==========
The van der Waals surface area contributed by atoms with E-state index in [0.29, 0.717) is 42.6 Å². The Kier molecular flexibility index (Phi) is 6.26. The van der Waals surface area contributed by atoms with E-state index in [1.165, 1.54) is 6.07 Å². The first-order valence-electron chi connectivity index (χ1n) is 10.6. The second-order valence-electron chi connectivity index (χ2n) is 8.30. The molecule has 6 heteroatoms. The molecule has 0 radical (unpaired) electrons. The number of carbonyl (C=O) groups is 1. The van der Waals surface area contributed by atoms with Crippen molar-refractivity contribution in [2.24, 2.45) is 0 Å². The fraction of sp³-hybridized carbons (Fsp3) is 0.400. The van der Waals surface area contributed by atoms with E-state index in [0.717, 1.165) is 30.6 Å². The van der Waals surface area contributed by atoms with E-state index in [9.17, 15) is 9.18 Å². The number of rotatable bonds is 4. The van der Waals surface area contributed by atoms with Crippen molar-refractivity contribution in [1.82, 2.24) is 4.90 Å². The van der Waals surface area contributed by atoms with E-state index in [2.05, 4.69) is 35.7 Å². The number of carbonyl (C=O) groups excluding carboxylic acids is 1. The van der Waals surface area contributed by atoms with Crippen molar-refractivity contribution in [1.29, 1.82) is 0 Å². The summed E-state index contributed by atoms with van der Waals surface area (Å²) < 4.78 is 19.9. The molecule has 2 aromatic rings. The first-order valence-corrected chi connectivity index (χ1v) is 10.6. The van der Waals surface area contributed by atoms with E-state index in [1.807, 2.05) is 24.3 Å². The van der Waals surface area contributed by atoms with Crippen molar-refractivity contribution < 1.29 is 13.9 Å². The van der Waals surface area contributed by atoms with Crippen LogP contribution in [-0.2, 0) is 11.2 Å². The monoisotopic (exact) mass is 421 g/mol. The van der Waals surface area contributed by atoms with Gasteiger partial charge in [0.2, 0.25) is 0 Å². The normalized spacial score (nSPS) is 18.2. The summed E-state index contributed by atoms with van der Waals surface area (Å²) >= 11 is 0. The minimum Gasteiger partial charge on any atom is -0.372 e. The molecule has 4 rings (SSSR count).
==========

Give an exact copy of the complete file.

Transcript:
The van der Waals surface area contributed by atoms with E-state index in [0.29, 0.717) is 42.6 Å². The Kier molecular flexibility index (Phi) is 6.26. The van der Waals surface area contributed by atoms with E-state index in [1.165, 1.54) is 6.07 Å². The first-order valence-electron chi connectivity index (χ1n) is 10.6. The second-order valence-electron chi connectivity index (χ2n) is 8.30. The molecule has 6 heteroatoms. The molecule has 0 radical (unpaired) electrons. The number of carbonyl (C=O) groups is 1. The van der Waals surface area contributed by atoms with Crippen molar-refractivity contribution in [2.24, 2.45) is 0 Å². The fraction of sp³-hybridized carbons (Fsp3) is 0.400. The van der Waals surface area contributed by atoms with E-state index in [0.717, 1.165) is 30.6 Å². The van der Waals surface area contributed by atoms with E-state index in [9.17, 15) is 9.18 Å². The number of rotatable bonds is 4. The van der Waals surface area contributed by atoms with Crippen molar-refractivity contribution in [1.82, 2.24) is 4.90 Å². The van der Waals surface area contributed by atoms with E-state index in [2.05, 4.69) is 35.7 Å². The number of carbonyl (C=O) groups excluding carboxylic acids is 1. The van der Waals surface area contributed by atoms with Crippen molar-refractivity contribution in [1.29, 1.82) is 0 Å². The summed E-state index contributed by atoms with van der Waals surface area (Å²) < 4.78 is 19.9. The molecule has 2 aromatic rings. The first-order valence-corrected chi connectivity index (χ1v) is 10.6. The van der Waals surface area contributed by atoms with E-state index in [1.807, 2.05) is 24.3 Å². The van der Waals surface area contributed by atoms with Crippen molar-refractivity contribution < 1.29 is 13.9 Å². The van der Waals surface area contributed by atoms with Crippen LogP contribution in [-0.2, 0) is 11.2 Å². The monoisotopic (exact) mass is 421 g/mol. The van der Waals surface area contributed by atoms with Gasteiger partial charge in [0.2, 0.25) is 0 Å². The normalized spacial score (nSPS) is 18.2. The summed E-state index contributed by atoms with van der Waals surface area (Å²) >= 11 is 0. The minimum Gasteiger partial charge on any atom is -0.372 e. The molecule has 4 rings (SSSR count).